• one of the many amazing passages in redburn about learning the sailor language check out the semicolon action It is really wonderful how many names there are in the world There is no counting the names, that surgeons and anatomists give to the various parts of the human body which, indeed, is something like a ship its bones being the stiff standing rigging, and the sinews the small running ropes, that manage all the motions.I wonder whether mankind could not get along without all these names, wh [...]


  • I loved this story and couldn t stop turning the pages I felt like I actually got to know the main character and was alongside him on his travels.


  • One of Melville s cakes and ale books along with White Jacket , and one of his best despite the author s negative label Melville seemed perturbed about the reception of Mardi, and felt that the sap headed public only wanted travel oriented tales of the seas Unwittingly, he spun to very well written books that are something than cakes and ale something than what Typee and Omoo could ever be In Redburn and White Jacket Melville touches upon his philosophical touchstones in wyas subtle and hence [...]


  • Redburn is a fictional narrative based on Melville s own experience, young boy s first voyage into the hostile world, and the feeling is that of reading his personal journal.Of course, Melville s Moby Dick, great in its theme and style is a brighter sun to me Nevertheless, Redburn has the same voice and passion I enjoyed the book.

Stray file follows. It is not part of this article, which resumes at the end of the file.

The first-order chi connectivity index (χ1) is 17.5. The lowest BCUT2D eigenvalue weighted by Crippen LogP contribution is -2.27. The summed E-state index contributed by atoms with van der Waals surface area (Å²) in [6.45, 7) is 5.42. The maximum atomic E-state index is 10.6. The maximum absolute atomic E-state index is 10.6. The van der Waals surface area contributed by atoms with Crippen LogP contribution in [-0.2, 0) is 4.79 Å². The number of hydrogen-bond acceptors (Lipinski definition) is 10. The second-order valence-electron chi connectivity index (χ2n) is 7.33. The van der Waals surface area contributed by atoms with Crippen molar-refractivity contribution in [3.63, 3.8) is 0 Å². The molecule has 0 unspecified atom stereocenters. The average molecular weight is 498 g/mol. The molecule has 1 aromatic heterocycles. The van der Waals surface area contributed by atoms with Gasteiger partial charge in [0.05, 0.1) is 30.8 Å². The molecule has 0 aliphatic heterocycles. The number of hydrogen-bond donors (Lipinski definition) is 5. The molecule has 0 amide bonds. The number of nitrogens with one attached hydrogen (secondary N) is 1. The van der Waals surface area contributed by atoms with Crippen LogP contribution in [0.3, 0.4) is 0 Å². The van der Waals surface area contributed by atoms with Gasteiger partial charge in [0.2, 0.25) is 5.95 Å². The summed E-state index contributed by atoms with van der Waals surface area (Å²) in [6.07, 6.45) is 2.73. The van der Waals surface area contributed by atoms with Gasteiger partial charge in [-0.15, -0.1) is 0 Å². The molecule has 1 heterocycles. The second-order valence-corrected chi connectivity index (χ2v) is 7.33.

• The title of this book totally isn t Moby Dick It seems like a shame that for so many, the fact that this book is not Moby Dick seems to be Redburn s most egregious error Just pretend someone else wrote it and it totally becomes a good book, like MAGIC 11I m not really down for Moby Dick 2 A Fish to Kill, anyway.


  • good old herman this was written before moby dick, i believe and is not quite so elloquent, but melville still has some beautiful passages tucked in there as with moby dick, there are a few long dry chapters that you will have to endure.


  • From Wellingborough Redburn To ButtonsI decided to celebrate this past Memorial Day by revisiting a classic American novel I settled upon Herman Melville s Redburn His First Voyage 1849 Redburn was Melville s fourth novel and followed upon the visionary book, Mardi The author readjusted his course briefly to write a realistic, semi autobiographical novel centering upon a sea voyage Author s frequently are poor judges of their own work and so, Melville spoke disparagingly of Redburn.The novel is [...]


  • Melville wrote several long works to satisfy his own personal whimsy Mardi, Moby Dick, Pierre, Confidence Man, Clarel Each of these being bloated, disjointed, rambling, and overwrought, they tended to bomb sales wise In order to pay the bills, he also wrote straightforward works, such as Redburn As novels, they work so much better In Redburn, Melville shares his thoughts on a vast range of topics, but still manages to keep the narrative mostly on track the tangents don t go on for too long, and [...]